I’m here to help as well.

Suicide Prevention Resources

50-42 – 42

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I have never had a problem telling anyone my age. In theory. After a few milestones, I really couldn’t remember my age. I wasn’t sure how I’d react to forty, and surprisingly I was fine. I didn’t have a party or anything because a few weeks later my daughter would be turning one, and that was a bigger deal for her. My family took care of me though, and the year went on.

Forty-one hit pretty hard. I guess all of the mid-life angst that I didn’t have at forty came crashing down at forty-one. It was traumatic, and I couldn’t tell you why. I cried. But…at the end of that year was gong to be the best birthday, the birthday that would bring all the knowledge of the world, all the answers that I was looking for my entire life even if I didn’t know what the questions were, and that was:

42.

Such a simple number, comes right after 41 but before 43, but still 42 held it all. The answer.

To life, the universe, and everything.

When asked how old I was, I grinned and said very firmly this is my Douglas Adams birthday. My year of Douglas Adams.

Most people understood, but many did not.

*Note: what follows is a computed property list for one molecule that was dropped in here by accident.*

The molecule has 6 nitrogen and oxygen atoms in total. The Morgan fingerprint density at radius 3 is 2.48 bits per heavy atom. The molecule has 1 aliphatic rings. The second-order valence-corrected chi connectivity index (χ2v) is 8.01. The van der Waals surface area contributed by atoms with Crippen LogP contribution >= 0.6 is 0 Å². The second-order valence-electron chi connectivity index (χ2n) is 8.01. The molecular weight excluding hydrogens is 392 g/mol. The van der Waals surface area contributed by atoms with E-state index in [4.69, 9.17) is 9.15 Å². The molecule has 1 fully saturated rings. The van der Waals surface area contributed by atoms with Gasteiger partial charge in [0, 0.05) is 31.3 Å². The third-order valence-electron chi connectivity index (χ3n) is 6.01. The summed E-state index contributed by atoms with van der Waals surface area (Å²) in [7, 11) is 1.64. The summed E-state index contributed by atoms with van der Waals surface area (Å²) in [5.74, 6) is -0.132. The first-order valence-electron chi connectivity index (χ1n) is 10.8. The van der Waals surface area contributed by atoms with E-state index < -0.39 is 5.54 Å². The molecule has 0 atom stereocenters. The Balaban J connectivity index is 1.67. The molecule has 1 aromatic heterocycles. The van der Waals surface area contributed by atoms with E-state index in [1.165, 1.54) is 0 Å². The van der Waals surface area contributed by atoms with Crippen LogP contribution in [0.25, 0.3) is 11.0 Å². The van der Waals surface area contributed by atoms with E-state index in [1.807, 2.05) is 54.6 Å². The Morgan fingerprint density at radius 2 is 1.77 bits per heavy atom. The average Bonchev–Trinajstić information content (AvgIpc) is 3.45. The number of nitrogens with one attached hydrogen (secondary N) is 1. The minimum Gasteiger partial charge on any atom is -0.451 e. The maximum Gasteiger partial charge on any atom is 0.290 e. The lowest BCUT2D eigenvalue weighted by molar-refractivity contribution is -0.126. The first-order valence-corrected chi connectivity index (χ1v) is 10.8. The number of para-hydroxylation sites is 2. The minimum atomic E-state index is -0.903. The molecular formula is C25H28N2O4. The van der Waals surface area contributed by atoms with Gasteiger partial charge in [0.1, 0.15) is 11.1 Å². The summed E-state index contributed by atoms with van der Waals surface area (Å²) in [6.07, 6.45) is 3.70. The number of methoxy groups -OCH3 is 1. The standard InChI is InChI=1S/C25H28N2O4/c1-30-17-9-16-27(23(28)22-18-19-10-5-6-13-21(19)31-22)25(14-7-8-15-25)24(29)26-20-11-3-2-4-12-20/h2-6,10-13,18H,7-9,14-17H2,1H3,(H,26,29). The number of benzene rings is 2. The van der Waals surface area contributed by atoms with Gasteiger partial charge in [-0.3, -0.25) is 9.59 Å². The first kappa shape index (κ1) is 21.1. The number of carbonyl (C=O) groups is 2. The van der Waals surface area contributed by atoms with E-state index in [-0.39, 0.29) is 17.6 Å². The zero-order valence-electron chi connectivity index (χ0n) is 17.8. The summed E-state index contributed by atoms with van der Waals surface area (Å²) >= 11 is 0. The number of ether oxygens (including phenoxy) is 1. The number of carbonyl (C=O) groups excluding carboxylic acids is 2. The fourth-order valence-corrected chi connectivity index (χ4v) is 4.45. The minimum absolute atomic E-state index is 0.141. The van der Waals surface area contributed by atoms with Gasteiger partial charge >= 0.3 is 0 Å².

I did not suggest they read the book. I let them wallow in their ignorance. After all, I can’t complete everyone’s lives with one single explanation on the merits of reading one book, even if it is life altering, but it’s probably not for everyone, but I digress.

All I would say in response to Happy Birthday, how old are you was:

It’s my Douglas Adams year.

In answer to their quizzical look, I’d continue:

42. Life, the universe, and everything.

It all made sense.

That was my best birthday and it lasted all year.

Don’t Panic

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At some point we are all Arthur Dent. Someone comes along and tells us to don’t panic and of course at that moment we do. And we continue to panic until we realize that all we need is a guide and a towel. And in my case in the picture above, a babelfish.

Count to 42 and enjoy the ride.